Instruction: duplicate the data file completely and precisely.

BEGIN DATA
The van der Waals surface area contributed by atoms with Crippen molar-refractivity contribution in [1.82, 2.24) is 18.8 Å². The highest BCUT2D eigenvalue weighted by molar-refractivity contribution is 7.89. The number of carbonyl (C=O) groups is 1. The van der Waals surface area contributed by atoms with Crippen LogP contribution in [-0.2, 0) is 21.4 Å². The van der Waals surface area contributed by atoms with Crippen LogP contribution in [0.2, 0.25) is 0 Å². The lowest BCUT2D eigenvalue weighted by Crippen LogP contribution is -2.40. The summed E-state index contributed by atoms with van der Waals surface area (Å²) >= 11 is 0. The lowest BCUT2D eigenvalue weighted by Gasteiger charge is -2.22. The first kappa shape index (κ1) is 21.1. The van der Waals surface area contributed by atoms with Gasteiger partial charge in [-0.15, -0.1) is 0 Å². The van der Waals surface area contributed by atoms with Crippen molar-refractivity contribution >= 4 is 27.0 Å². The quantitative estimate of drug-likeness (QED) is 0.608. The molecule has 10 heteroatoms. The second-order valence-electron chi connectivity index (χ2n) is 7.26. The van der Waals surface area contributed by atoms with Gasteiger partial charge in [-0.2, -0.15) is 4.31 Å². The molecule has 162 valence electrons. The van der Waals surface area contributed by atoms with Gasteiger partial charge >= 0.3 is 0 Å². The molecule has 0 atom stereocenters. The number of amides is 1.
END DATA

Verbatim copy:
The van der Waals surface area contributed by atoms with Crippen molar-refractivity contribution in [1.82, 2.24) is 18.8 Å². The highest BCUT2D eigenvalue weighted by molar-refractivity contribution is 7.89. The number of carbonyl (C=O) groups is 1. The van der Waals surface area contributed by atoms with Crippen LogP contribution in [-0.2, 0) is 21.4 Å². The van der Waals surface area contributed by atoms with Crippen LogP contribution in [0.2, 0.25) is 0 Å². The lowest BCUT2D eigenvalue weighted by Crippen LogP contribution is -2.40. The summed E-state index contributed by atoms with van der Waals surface area (Å²) >= 11 is 0. The lowest BCUT2D eigenvalue weighted by Gasteiger charge is -2.22. The first kappa shape index (κ1) is 21.1. The van der Waals surface area contributed by atoms with Gasteiger partial charge in [-0.15, -0.1) is 0 Å². The van der Waals surface area contributed by atoms with Crippen molar-refractivity contribution >= 4 is 27.0 Å². The quantitative estimate of drug-likeness (QED) is 0.608. The molecule has 10 heteroatoms. The second-order valence-electron chi connectivity index (χ2n) is 7.26. The van der Waals surface area contributed by atoms with Gasteiger partial charge in [-0.2, -0.15) is 4.31 Å². The molecule has 162 valence electrons. The van der Waals surface area contributed by atoms with Gasteiger partial charge >= 0.3 is 0 Å². The molecule has 0 atom stereocenters. The number of amides is 1.